CPI inflation rates are currently at a shocking 5.5%, following a 0.01% increase in just one month from 5.4% in January, an inflation rate far outweighing the Bank of England’s goal of keeping inflation at a steady rate of 2%.The average cost to workers in the country is only likely to be heightened due to National Insurance Contributions forecast to increase by 1.25% from April, whilst a new energy price cap is set to come into effect in April, adding a further £693 a year to the average household bill. These exponential inflation rates are worsened still by the rising wages for certain workers, this coupling leading to fiscal drag as ‘The Centre of Economics and Business Research’ (CEBR) has warned that more than 9 million workers will pay more tax because of a tax freeze that will be instituted and will not change dependent on CPI inflation rates.
In a bid to calm inflation, the IMF has released a report reevaluating the UK economy, in which they have stated that the UK government should go ahead with tax rises to ease inflationary pressures, the IMF has called on Rishi Sunak to proceed with tax increases planned in the UK’s budget to ensure that inflationary pressures within the nation are stifled and that public finances are supported with higher tax inflows. Moreover, tax hike will reduce consumption, yielding a fall in aggregate demand, reducing inflationary pressures.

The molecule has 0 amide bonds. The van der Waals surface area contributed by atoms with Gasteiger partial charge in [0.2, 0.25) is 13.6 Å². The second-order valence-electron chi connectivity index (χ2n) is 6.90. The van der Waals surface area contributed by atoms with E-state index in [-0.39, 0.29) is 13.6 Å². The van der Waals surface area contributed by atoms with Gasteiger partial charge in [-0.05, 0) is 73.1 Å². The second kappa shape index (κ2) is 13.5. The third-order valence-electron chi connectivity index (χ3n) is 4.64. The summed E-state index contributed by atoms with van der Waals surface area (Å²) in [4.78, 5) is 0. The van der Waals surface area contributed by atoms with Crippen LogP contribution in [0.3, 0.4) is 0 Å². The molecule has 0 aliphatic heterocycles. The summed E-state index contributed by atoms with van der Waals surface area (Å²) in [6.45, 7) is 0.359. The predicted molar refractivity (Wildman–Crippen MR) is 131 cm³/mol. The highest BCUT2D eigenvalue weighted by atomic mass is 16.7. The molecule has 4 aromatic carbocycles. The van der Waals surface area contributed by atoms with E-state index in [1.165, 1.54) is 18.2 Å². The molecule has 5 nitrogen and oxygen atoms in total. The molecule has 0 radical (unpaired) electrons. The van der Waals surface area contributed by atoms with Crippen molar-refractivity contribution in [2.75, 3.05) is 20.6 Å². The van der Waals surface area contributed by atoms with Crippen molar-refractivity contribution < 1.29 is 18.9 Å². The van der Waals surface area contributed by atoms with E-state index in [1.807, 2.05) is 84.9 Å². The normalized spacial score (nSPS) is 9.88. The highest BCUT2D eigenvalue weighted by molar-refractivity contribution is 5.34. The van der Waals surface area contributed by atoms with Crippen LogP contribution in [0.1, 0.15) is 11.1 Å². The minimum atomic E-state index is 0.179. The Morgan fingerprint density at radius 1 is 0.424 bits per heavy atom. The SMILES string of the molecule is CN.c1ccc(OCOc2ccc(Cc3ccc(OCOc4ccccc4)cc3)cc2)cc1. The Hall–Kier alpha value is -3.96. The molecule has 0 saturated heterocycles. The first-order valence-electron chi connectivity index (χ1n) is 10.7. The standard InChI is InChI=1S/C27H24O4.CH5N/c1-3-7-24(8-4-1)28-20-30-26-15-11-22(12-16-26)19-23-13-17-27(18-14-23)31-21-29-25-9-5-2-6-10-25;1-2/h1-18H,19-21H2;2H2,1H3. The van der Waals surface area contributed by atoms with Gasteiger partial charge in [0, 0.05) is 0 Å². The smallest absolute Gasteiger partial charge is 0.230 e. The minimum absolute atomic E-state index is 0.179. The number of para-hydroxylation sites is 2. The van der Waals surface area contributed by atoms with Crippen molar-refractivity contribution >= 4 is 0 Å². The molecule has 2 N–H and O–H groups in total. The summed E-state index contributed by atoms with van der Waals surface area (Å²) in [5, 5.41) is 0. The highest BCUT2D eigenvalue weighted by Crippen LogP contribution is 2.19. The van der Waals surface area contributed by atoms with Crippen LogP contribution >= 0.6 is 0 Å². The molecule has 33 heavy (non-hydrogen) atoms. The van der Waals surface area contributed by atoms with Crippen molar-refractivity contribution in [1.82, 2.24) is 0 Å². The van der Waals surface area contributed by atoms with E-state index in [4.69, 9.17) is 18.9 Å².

However, there are several criticisms of this strategy, including the concern that, due to current inflationary pressures being cost-push, as evidenced by rising gas prices & international shipping costs, changes in aggregate demand are unlikely to ease inflationary pressure.
Yet, five million lower-paid workers could have to pay income tax for the first time as a result of the measures, with another four million workers will be dragged into the higher income tax bracket, which will see them pay 40% tax on their earnings, as the UK sees its biggest cost of living squeeze yet. The think tank said the freezing of tax allowances and "bad forecasting of inflation" meant the number of people paying the higher rate of income tax will almost double to 8.1million.
However, the IMF states that these tax hikes should be targeted at richer, higher-income earners as opposed to poorer households, which would substantially negate this concern and would allow the government to raise £40billion which would aid in debt alleviation, as the UK government borrowed record amounts throughout the COVID-19 pandemic, resulting in total public sector debt reaching a peak of £2.4 trillion.
Written by Maya Hood
Research compiled by Hubert Kucharski